Although spacious and practical, the Bolt's interior quality and appearance don't befit its $30,000-plus price point. Hard plastics abound inside, although Chevy added some interestingly textured materials to spice up the dashboard. At least the digital displays in the instrument cluster and central touchscreen look crisp and modern. Power-adjustable seats are not available. Generous front and rear passenger space make the Bolt very comfortable for four and even decently spacious for five.
Its large central touchscreen is well organized and easy to operate, but it isn't as quick to respond to user inputs as we'd like. Built-in navigation isn't available in the Bolt. You'll have to rely on your smartphone for directions; luckily, Apple CarPlay and Android Auto are both standard. Several useful EV-specific menus allow you to delve deeply into information such as battery-energy usage and remaining range.
The Bolt is nearly as practical as your average small crossover, with enough cargo space to hold five carry-on bags behind the rear seat. There's a useful compartment directly behind the electronic shifter that's perfectly sized for a smartphone, and the center console is generously proportioned.
Safety and Driver-Assistance Features
Overall Safety Rating (NHTSA)
The Bolt earned a five-star rating from the National Highway Traffic Safety Administration but only average results from the Insurance Institute for Highway Safety. The all-electric hatchback is also available with several driver-assistance technologies, such as automatic high-beam headlights and rear parking sensors. Other key safety features include:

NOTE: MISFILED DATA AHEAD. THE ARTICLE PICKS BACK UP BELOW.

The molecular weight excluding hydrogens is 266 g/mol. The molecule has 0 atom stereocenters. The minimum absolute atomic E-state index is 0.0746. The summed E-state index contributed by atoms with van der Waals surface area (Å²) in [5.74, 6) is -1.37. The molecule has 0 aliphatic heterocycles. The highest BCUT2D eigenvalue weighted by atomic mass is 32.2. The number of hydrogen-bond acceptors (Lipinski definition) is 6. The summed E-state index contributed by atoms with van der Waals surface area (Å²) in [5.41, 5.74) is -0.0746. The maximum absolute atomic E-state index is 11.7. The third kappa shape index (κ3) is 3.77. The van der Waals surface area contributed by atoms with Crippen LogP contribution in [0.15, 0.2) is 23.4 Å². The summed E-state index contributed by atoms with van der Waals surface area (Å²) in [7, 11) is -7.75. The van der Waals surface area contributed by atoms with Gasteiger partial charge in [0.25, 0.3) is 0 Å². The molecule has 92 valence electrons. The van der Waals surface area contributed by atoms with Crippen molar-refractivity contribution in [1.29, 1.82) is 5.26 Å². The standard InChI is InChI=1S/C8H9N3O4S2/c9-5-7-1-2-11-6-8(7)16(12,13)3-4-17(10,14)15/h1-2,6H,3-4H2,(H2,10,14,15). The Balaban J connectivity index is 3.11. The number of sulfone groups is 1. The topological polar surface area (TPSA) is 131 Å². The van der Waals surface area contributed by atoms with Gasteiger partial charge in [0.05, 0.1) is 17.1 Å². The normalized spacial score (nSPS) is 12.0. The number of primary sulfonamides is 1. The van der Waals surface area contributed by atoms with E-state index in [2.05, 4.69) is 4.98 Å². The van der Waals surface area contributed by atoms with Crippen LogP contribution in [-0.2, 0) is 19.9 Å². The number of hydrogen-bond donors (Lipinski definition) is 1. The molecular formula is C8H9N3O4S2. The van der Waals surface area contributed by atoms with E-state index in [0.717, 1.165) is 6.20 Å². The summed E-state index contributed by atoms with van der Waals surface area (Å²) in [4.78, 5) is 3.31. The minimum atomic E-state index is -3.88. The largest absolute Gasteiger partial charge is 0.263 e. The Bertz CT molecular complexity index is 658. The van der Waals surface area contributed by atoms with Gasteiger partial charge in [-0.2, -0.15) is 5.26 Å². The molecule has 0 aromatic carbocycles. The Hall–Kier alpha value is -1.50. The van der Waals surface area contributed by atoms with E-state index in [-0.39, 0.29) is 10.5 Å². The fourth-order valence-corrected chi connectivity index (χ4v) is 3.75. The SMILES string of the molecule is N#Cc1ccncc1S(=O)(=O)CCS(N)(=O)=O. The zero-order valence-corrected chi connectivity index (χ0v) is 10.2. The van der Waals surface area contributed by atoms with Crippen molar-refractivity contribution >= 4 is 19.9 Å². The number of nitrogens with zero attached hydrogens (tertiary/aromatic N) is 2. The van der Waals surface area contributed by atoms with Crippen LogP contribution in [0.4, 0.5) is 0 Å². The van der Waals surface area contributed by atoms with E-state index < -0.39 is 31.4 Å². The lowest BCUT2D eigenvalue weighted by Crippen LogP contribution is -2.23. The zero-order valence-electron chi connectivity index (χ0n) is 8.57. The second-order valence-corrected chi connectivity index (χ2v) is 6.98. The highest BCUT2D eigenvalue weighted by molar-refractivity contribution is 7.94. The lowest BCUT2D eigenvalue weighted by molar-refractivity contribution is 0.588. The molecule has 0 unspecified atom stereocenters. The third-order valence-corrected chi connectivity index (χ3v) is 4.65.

- Available forward-collision warning and automated emergency braking
- Available lane-departure warning and lane-keeping assist
- Available blind-spot monitor and rear cross-traffic alert
Warranty and Maintenance Coverage
As with most hybrids and EVs, Chevrolet provides extra coverage for some of the Bolt's electric-powertrain components. Chevy also includes the first maintenance visit for free, but overall coverage doesn't come close to that of the Kia Soul EV.
- Limited warranty covers 3 years or 36,000 miles
- Powertrain warranty covers 5 years or 60,000 miles
- Hybrid components are covered for 8 years or 100,000 miles
- Complimentary maintenance is covered for 2 years or 24,000 miles